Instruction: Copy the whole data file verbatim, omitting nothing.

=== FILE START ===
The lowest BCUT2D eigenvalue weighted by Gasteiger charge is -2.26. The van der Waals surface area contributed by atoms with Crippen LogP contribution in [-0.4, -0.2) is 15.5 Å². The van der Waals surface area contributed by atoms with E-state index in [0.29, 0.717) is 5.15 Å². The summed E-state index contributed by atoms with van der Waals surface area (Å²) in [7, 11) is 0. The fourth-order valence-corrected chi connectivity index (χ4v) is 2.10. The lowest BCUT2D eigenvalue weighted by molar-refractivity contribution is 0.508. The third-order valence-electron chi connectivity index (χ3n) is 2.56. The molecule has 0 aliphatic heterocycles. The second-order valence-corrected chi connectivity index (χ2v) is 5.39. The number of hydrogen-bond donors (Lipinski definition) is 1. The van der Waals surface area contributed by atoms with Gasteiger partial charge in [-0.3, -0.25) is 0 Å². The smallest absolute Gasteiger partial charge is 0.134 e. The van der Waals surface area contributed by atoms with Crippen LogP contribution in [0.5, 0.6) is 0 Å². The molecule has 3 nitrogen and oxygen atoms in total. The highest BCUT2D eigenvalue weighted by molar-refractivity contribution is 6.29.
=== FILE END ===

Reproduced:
The lowest BCUT2D eigenvalue weighted by Gasteiger charge is -2.26. The van der Waals surface area contributed by atoms with Crippen LogP contribution in [-0.4, -0.2) is 15.5 Å². The van der Waals surface area contributed by atoms with E-state index in [0.29, 0.717) is 5.15 Å². The summed E-state index contributed by atoms with van der Waals surface area (Å²) in [7, 11) is 0. The fourth-order valence-corrected chi connectivity index (χ4v) is 2.10. The lowest BCUT2D eigenvalue weighted by molar-refractivity contribution is 0.508. The third-order valence-electron chi connectivity index (χ3n) is 2.56. The molecule has 0 aliphatic heterocycles. The second-order valence-corrected chi connectivity index (χ2v) is 5.39. The number of hydrogen-bond donors (Lipinski definition) is 1. The van der Waals surface area contributed by atoms with Gasteiger partial charge in [-0.3, -0.25) is 0 Å². The smallest absolute Gasteiger partial charge is 0.134 e. The van der Waals surface area contributed by atoms with Crippen LogP contribution in [0.5, 0.6) is 0 Å². The molecule has 3 nitrogen and oxygen atoms in total. The highest BCUT2D eigenvalue weighted by molar-refractivity contribution is 6.29.